To become a missionary, one has to go through many losses. The loss of friends, family, comfort, and the loss of community that is familiar. All this to adapt to a new culture and a new people group with the hopes of winning some for the gospel. At first, it is crushing to say goodbyes to people you won’t see for a long while, and then it is exciting and filled with adventure! Being in a culture where people are not shy, but very upfront and in your face, is so fun (and funny) trying to communicate with them and understand one another.
So far, my time in Madagascar has been filled with learning a new language, fishing, maro oo-loo (many people), living with two different families who have warmly welcomed me as one of their own, deepening friendships with my team members whom I love, hours upon hours of play time with kids, a circumcision party, acquiring sisters (one whom I can just look at and she knows what I want to say, but I don’t have the Malagasy words to say it!), crazy churches, and being asked if I have a husband 5 or 6 times a day. There have been lots of awkward moments of trying to understand each other since we come from vastly different cultures, and then lots of laughter, which takes the edge off! I’ve had lots of cold bucket showers, went to the bathroom in strange places, constant dirty feet, sweet coffee and booka booka (fried donuts, yes I actually am eating donuts!). I’ve eaten more fish and rice than I have in my entire life. This time has also been filled with lots of prayer to Jay-soos-say (Jesus).
My time in Madagascar has also been one of the more difficult situations I’ve faced in life. I stepped into a team that had been running and operating for the last 6 months. I knew this would present challenges and I would have a lot of catching up to do relationally with my team, relationally with the Malagasy, and a lot of catching up to do with language and culture. But I love challenges and was excited to do it and hit the ground running! It didn’t take long before I realized that pretty significant conflict existed before I arrived between our team and our team leader. This conflict did not involve me, but it does directly effect me and my time in Madagascar. It is with a heavy heart that I would like to communicate to you all that the majority of our team members in Toliara will be concluding ministry and going home. Since I am new as a missionary, it is important for me to be placed on a team with great support. After much prayer about this situation, AIM is currently looking to place me on a new team for the remainder of my time in Africa.
I understand the gravity of this situation and the ripple effect that this places not only on me but my friends, family, and church supporters. I have been prayerfully considering missions for 5 years now, and I have been praying for my team and the Malagasy people for the last year. I know many of you have joined me in prayer for the people of Toliara for the last year and now I would like to ask you to continue in support and prayer for people the Lord would have me to work with next. On an exciting note, the city of Toliara is a far more reached city than I anticipated. There are great churches here with Malagasy missionaries that are ready to be sent out.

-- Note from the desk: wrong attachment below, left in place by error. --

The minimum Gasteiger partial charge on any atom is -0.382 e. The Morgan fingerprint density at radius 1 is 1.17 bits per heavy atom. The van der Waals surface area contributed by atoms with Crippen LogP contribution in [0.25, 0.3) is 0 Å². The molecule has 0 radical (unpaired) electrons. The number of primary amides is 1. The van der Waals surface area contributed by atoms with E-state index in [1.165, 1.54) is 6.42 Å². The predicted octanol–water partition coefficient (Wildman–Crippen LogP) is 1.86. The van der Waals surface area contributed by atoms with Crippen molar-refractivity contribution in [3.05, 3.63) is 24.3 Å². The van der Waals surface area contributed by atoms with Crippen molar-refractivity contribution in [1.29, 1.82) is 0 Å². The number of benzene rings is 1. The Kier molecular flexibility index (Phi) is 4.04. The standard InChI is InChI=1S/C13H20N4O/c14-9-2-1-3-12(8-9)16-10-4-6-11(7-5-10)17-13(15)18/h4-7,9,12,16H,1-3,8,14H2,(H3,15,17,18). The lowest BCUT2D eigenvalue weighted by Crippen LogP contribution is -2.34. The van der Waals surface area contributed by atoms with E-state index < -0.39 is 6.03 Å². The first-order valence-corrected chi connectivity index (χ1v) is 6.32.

Trust me, this has been an extremely confusing time with lots of emotions. In the midst of all of this, I have learned a significant amount. I have learned crazy dependence on God and trust that the Lord is still on the throne where His plan will prevail through all of the disappointment, hurt, and confusion. I’ve learned more about my heart for missions regardless of location. I’ve learned I have a heart for unreached people, a heart for church planting, and a heart for women who are in bondage. I’ve learned more about the universal church as a whole. I’ve learned that visionary missionaries sometimes get in the way of the work of God and hinder it instead of assist it. I’ve learned more about how sovereign God is and just how plain good He is, and that He blesses the foolishness of our hands even when we make a mess. I’ve learned more about how crucial humility and teach-ability is as a team and even more important in leadership.
Every time I’ve had conversations with people about committing these next couple of years to mission work, I’ve been sure to reassure them that I knew this was not going to be easy, and it has not been easy. I also am not quite ready to go home. Even though this situation has raised a lot of questions in me, I know that I would not have gone through everything I did to be here if the Lord did not have a purpose for me here. If there is a team that I think is a good fit and I feel peace about joining, after prayerful consideration, I will join. If there is not a team that I feel led to join, I will be concluding my mission here in Africa and be coming home ready to begin whatever mission field the Lord has prepared for me in America.
I would like to ask for lots of prayer in the up and coming weeks. Prayer for the leaders at AIM and prayer for the placement of me on a new team. I would also like to ask for pray for my team members who are heading home. They have spent the last 7 months learning culture and language, have become part of Malagasy families in more ways than what can be communicated. Pray that God shows them that their work here, although shorter than anticipated, was not in vain. Pray that the Lord works in their hearts to heal them and to help them undergo culture readjustment to America and Paraguay. Lastly, pray for mission work to continue in Toliara, Madagascar and for the Lord to raise up courageous Malagasy to reach the coastal communities. I have uncanny peace that there IS a mission field for me somewhere, until I get there, pray for my heart to be surrendered completely and patiently waiting at Jesus’ feet…
Streets of Toliara
Malagasy people taking an afternoon coffee break